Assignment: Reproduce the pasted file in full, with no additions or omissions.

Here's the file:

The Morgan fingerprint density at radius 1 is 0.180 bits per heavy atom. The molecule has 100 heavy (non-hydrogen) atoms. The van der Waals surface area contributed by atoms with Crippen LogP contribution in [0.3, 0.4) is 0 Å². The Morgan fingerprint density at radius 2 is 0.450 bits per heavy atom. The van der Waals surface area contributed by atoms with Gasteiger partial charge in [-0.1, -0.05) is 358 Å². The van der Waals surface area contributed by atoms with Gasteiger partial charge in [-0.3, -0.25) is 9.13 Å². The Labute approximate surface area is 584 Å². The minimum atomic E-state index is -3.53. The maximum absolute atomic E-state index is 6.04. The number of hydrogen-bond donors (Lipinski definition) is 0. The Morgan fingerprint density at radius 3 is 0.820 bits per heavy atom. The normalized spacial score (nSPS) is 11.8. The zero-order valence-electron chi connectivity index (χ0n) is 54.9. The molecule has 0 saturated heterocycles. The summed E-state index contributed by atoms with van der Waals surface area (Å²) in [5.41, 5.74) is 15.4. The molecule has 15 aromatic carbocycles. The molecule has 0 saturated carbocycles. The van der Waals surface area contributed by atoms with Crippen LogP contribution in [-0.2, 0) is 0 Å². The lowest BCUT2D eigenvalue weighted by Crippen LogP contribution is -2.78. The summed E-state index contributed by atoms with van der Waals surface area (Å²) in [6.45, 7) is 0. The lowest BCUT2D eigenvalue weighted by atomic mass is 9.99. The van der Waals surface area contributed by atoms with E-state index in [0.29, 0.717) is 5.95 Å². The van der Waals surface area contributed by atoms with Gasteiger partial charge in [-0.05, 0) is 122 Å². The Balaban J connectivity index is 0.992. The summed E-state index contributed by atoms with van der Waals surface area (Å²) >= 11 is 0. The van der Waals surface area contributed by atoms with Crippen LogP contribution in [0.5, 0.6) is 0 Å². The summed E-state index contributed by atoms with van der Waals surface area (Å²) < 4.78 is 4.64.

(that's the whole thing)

The Morgan fingerprint density at radius 1 is 0.180 bits per heavy atom. The molecule has 100 heavy (non-hydrogen) atoms. The van der Waals surface area contributed by atoms with Crippen LogP contribution in [0.3, 0.4) is 0 Å². The Morgan fingerprint density at radius 2 is 0.450 bits per heavy atom. The van der Waals surface area contributed by atoms with Gasteiger partial charge in [-0.1, -0.05) is 358 Å². The van der Waals surface area contributed by atoms with Gasteiger partial charge in [-0.3, -0.25) is 9.13 Å². The Labute approximate surface area is 584 Å². The minimum atomic E-state index is -3.53. The maximum absolute atomic E-state index is 6.04. The number of hydrogen-bond donors (Lipinski definition) is 0. The Morgan fingerprint density at radius 3 is 0.820 bits per heavy atom. The normalized spacial score (nSPS) is 11.8. The zero-order valence-electron chi connectivity index (χ0n) is 54.9. The molecule has 0 saturated heterocycles. The summed E-state index contributed by atoms with van der Waals surface area (Å²) in [5.41, 5.74) is 15.4. The molecule has 15 aromatic carbocycles. The molecule has 0 saturated carbocycles. The van der Waals surface area contributed by atoms with Crippen LogP contribution in [-0.2, 0) is 0 Å². The lowest BCUT2D eigenvalue weighted by Crippen LogP contribution is -2.78. The summed E-state index contributed by atoms with van der Waals surface area (Å²) in [6.45, 7) is 0. The lowest BCUT2D eigenvalue weighted by atomic mass is 9.99. The van der Waals surface area contributed by atoms with E-state index in [0.29, 0.717) is 5.95 Å². The van der Waals surface area contributed by atoms with Gasteiger partial charge in [-0.05, 0) is 122 Å². The Balaban J connectivity index is 0.992. The summed E-state index contributed by atoms with van der Waals surface area (Å²) >= 11 is 0. The van der Waals surface area contributed by atoms with Crippen LogP contribution in [0.5, 0.6) is 0 Å². The summed E-state index contributed by atoms with van der Waals surface area (Å²) < 4.78 is 4.64.